Dry needling is an alternative therapy much like acupuncture, though they don’t share the same philosophy. An invasive procedure, dry needling involves the insertion of thin filiform needles into muscular trigger points: the hyper-irritated tissue from which the pain originates.
The goal of dry needling is to create a local twitch response within the trigger point, which signals that the point is loosening. Practitioners elicit this response by using the needle to manipulate and twist the muscle fibers.
Insertion of the needle usually isn’t painful, but the placement of the needle in the muscle, which causes the twitch, can be uncomfortable if the muscle is sensitive and shortened, or if it has active trigger points. After a dry needling session, patients may experience temporary muscle soreness and fatigue, as well as mild skin bruising.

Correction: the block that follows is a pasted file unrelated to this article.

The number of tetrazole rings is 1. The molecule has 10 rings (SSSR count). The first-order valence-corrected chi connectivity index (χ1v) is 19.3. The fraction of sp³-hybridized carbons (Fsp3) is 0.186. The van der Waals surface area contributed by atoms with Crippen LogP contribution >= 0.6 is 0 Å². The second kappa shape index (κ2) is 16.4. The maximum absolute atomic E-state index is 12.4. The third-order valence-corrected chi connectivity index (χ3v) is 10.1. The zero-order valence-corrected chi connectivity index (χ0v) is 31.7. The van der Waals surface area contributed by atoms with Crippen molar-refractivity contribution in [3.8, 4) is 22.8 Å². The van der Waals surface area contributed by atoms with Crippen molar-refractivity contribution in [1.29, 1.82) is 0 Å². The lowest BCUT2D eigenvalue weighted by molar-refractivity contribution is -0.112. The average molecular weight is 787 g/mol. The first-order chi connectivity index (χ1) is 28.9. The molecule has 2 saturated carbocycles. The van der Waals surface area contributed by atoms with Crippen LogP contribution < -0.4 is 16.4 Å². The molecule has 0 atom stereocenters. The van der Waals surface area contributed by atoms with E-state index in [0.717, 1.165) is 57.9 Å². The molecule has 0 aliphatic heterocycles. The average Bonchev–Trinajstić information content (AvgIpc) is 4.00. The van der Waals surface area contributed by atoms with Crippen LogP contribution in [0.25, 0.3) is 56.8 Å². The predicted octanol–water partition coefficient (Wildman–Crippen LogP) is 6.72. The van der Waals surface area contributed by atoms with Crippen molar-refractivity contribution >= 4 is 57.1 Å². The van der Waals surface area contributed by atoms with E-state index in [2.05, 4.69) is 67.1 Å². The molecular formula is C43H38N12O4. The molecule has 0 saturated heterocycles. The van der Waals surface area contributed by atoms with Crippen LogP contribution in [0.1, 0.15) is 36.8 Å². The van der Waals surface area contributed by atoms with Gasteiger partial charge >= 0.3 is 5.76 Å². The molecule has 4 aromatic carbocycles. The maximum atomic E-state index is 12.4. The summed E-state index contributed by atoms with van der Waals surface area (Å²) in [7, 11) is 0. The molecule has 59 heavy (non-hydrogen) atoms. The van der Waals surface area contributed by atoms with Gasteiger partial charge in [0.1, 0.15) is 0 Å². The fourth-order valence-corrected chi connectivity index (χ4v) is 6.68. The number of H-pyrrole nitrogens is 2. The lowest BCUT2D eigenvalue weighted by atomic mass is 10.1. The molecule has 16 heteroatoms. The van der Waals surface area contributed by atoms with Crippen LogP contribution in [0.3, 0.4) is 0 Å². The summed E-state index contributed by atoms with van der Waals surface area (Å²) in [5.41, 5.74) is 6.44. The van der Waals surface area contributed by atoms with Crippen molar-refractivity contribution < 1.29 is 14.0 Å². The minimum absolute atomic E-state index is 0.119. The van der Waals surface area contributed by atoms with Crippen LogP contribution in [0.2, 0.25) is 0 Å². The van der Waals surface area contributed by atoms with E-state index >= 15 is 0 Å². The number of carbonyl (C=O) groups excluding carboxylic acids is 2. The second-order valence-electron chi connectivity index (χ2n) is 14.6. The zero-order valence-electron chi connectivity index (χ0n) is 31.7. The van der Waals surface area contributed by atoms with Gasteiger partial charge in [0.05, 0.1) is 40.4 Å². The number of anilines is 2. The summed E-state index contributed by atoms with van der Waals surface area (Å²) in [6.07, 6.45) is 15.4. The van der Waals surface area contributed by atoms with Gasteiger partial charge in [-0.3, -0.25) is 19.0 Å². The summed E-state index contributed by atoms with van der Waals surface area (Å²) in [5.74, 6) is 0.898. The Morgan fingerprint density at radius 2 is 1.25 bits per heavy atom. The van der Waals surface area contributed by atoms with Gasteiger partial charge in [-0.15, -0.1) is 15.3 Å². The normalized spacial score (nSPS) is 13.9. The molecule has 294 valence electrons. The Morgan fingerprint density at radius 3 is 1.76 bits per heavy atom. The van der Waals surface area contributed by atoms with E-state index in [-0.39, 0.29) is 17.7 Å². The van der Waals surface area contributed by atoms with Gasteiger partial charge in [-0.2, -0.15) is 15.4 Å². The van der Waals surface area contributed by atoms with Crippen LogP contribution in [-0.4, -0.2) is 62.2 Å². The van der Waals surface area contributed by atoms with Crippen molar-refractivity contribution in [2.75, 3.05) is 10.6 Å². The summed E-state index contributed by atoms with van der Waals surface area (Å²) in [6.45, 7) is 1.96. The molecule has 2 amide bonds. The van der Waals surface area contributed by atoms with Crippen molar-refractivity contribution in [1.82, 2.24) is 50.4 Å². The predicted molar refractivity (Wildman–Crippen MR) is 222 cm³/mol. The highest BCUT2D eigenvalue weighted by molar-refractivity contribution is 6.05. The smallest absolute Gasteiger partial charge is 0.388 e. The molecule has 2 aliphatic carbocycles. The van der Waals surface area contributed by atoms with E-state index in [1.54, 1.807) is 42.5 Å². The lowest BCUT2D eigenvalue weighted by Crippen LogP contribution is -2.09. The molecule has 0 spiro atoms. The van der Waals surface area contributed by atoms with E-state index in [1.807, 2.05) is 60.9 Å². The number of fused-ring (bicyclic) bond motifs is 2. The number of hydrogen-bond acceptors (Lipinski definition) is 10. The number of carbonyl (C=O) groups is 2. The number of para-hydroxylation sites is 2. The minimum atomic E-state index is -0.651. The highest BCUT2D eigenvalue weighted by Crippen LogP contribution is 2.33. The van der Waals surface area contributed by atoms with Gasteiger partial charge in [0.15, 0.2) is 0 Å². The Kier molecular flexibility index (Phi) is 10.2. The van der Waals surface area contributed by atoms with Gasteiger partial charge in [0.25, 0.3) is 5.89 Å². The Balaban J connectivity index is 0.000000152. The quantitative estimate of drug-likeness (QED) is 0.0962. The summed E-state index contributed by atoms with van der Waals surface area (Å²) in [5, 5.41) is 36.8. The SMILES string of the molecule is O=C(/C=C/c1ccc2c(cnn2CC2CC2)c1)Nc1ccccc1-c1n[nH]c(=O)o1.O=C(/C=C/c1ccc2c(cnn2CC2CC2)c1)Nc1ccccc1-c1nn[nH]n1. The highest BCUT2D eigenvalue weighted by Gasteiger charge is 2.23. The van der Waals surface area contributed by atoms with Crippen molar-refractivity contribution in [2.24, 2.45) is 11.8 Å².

This treatment can be used to reduce pain and muscle tension, and improve range of motion. Most patients see improvement within two to four sessions, but the number of sessions can vary depending on the cause and severity of the pain, patient health, and the practitioner’s level of experience.
Dry needling is practiced by many physical therapists (and some athletic trainers), though a few states restrict physical therapists from penetrating the skin or practicing dry needling specifically.